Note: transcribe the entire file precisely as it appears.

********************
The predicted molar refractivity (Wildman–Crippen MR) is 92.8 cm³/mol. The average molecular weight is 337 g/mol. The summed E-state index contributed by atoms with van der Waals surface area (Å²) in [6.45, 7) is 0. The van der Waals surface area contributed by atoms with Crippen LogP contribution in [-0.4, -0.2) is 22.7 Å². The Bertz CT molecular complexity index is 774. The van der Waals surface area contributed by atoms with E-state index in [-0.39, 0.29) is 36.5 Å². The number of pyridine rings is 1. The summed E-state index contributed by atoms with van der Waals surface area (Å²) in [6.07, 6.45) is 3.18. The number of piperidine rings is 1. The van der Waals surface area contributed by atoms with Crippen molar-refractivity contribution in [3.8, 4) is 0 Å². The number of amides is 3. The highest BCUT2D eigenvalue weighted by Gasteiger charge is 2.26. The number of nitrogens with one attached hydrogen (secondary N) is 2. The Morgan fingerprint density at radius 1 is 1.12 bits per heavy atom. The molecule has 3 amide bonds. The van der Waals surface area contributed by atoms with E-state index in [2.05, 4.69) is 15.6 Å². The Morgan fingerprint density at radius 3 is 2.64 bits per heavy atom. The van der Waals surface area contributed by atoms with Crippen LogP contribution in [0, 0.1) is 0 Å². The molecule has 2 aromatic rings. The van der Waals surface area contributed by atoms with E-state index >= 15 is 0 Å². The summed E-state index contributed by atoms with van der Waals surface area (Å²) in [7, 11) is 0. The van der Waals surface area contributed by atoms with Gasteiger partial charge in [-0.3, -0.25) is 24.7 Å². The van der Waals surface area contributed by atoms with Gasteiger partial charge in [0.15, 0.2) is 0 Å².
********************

The predicted molar refractivity (Wildman–Crippen MR) is 92.8 cm³/mol. The average molecular weight is 337 g/mol. The summed E-state index contributed by atoms with van der Waals surface area (Å²) in [6.45, 7) is 0. The van der Waals surface area contributed by atoms with Crippen LogP contribution in [-0.4, -0.2) is 22.7 Å². The Bertz CT molecular complexity index is 774. The van der Waals surface area contributed by atoms with E-state index in [-0.39, 0.29) is 36.5 Å². The number of pyridine rings is 1. The summed E-state index contributed by atoms with van der Waals surface area (Å²) in [6.07, 6.45) is 3.18. The number of piperidine rings is 1. The van der Waals surface area contributed by atoms with Crippen molar-refractivity contribution in [3.8, 4) is 0 Å². The number of amides is 3. The highest BCUT2D eigenvalue weighted by Gasteiger charge is 2.26. The number of nitrogens with one attached hydrogen (secondary N) is 2. The Morgan fingerprint density at radius 1 is 1.12 bits per heavy atom. The molecule has 3 amide bonds. The van der Waals surface area contributed by atoms with E-state index in [2.05, 4.69) is 15.6 Å². The Morgan fingerprint density at radius 3 is 2.64 bits per heavy atom. The van der Waals surface area contributed by atoms with Crippen LogP contribution in [0, 0.1) is 0 Å². The molecule has 2 aromatic rings. The van der Waals surface area contributed by atoms with E-state index >= 15 is 0 Å². The summed E-state index contributed by atoms with van der Waals surface area (Å²) in [7, 11) is 0. The van der Waals surface area contributed by atoms with Gasteiger partial charge in [-0.3, -0.25) is 24.7 Å². The van der Waals surface area contributed by atoms with Gasteiger partial charge in [0.15, 0.2) is 0 Å².